Senate votes to revive Ex-Im

Senate votes to revive Ex-Im
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The Senate in a rare Sunday session voted to advance legislation reauthorizing the Export-Import Bank, which expired last month.

Over objections from conservatives, the Senate voted 67-26 to end debate on a measure to add language reauthorizing the bank’s charter to federal highway spending legislation. A vote to formally add the language to the highway bill will come later this week.

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The measure extending the bank’s charter for five years was offered by Sen. Mark KirkMark Steven KirkThe global reality behind 'local' problems Dems vow swift action on gun reform next year This week: Trump heads to Capitol Hill MORE (Ill.), one of the most vulnerable Senate Republicans up for reelection next year.

The vote split Senate Republicans.

All of the 26 "no" votes came from the GOP, while 24 Republicans voted to move forward with reauthorizing the bank.

No Democrats voted agains the bank. Democratic presidential candidate Sen. Bernie SandersBernard (Bernie) SandersNewsom endorses Kamala Harris for president Business, conservative groups slam Trump’s national emergency declaration Poll: Sanders, Biden seen as most popular second choices in Dem primary MORE (I-Vt.) opposes the bank but missed Sunday's vote to campaign.

Kirk said in a statement that bank supporters "cleared a major hurdle today."

"We are one step closer to keeping American jobs here in America and not lost to countries like China," Kirk said.
 
House conservatives oppose reauthorizing the bank, and House Republicans have also raised objections to the five-year highway spending bill, meaning the legislation faces an uncertain future in the House.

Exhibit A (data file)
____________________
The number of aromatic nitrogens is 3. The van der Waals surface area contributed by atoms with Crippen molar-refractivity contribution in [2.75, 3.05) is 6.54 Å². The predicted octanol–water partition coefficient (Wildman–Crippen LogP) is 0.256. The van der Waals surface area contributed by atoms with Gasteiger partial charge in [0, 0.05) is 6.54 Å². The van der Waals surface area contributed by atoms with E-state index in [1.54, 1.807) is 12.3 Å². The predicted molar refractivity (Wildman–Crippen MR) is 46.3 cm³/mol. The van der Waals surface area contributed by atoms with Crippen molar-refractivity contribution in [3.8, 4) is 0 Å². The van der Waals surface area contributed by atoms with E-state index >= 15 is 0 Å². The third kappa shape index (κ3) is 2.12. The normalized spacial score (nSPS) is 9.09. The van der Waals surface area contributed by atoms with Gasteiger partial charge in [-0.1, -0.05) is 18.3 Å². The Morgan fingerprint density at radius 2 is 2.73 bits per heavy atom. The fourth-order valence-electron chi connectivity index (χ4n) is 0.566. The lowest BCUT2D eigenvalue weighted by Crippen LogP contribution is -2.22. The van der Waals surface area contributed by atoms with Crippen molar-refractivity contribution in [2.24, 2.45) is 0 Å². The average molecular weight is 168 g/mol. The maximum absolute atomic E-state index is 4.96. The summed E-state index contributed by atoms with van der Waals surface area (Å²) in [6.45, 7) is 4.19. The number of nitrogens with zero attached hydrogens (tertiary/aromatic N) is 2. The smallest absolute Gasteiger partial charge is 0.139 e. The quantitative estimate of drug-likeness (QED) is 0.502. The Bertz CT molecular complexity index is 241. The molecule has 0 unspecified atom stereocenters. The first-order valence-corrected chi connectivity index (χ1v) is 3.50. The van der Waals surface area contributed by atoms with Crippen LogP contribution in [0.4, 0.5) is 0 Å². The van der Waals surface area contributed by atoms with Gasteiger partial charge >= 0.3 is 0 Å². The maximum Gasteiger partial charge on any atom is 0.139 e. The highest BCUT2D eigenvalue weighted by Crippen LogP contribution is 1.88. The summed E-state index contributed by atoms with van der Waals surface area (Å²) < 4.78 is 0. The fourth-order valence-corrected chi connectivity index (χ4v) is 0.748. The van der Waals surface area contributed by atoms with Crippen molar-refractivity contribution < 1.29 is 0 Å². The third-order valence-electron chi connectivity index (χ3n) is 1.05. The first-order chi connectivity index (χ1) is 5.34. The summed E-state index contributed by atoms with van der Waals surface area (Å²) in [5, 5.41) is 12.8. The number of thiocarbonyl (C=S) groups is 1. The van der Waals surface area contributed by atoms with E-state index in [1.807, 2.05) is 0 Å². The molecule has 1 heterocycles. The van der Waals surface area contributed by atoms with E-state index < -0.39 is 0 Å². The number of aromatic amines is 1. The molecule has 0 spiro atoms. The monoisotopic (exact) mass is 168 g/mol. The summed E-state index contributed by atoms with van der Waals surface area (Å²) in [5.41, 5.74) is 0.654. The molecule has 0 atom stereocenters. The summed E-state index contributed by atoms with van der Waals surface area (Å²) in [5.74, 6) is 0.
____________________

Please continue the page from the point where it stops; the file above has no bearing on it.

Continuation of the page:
Sen. Ted CruzRafael (Ted) Edward CruzPoll shows competitive matchup if O’Rourke ran for Senate again Democrats veer left as Trump cements hold on Republicans O’Rourke heading to Wisconsin amid 2020 speculation MORE (R-Texas) is the loudest opponent of the bank in the Senate. In a Friday floor speech, the presidential candidate accused Senate Majority Leader Mitch McConnellAddison (Mitch) Mitchell McConnellGreen New Deal Resolution invites big picture governing ‘Contingency’ spending in 3B budget deal comes under fire Coulter defends Paul Ryan: This is 100 percent Trump's fault MORE (R-Ky.) of lying to him over the issue.

Cruz and fellow presidential candidates Sens. Rand PaulRandal (Rand) Howard PaulBusiness, conservative groups slam Trump’s national emergency declaration The Hill's 12:30 Report — Presented by Kidney Care Partners — Trump escalates border fight with emergency declaration On The Money: Trump declares emergency at border | Braces for legal fight | Move divides GOP | Trump signs border deal to avoid shutdown | Winners, losers from spending fight | US, China trade talks to resume next week MORE (Ky.) and Marco RubioMarco Antonio RubioOn The Money: Trump declares emergency at border | Braces for legal fight | Move divides GOP | Trump signs border deal to avoid shutdown | Winners, losers from spending fight | US, China trade talks to resume next week Trump declares national emergency at border Democrats veer left as Trump cements hold on Republicans MORE (Fla.) voted no on Sunday, while Sen. Lindsey GrahamLindsey Olin GrahamThe Memo: Trump and McCabe go to war Graham seeks new Rosenstein testimony after explosive McCabe interview Senate confirms Trump pick William Barr as new attorney general MORE (R-S.C.) voted yes.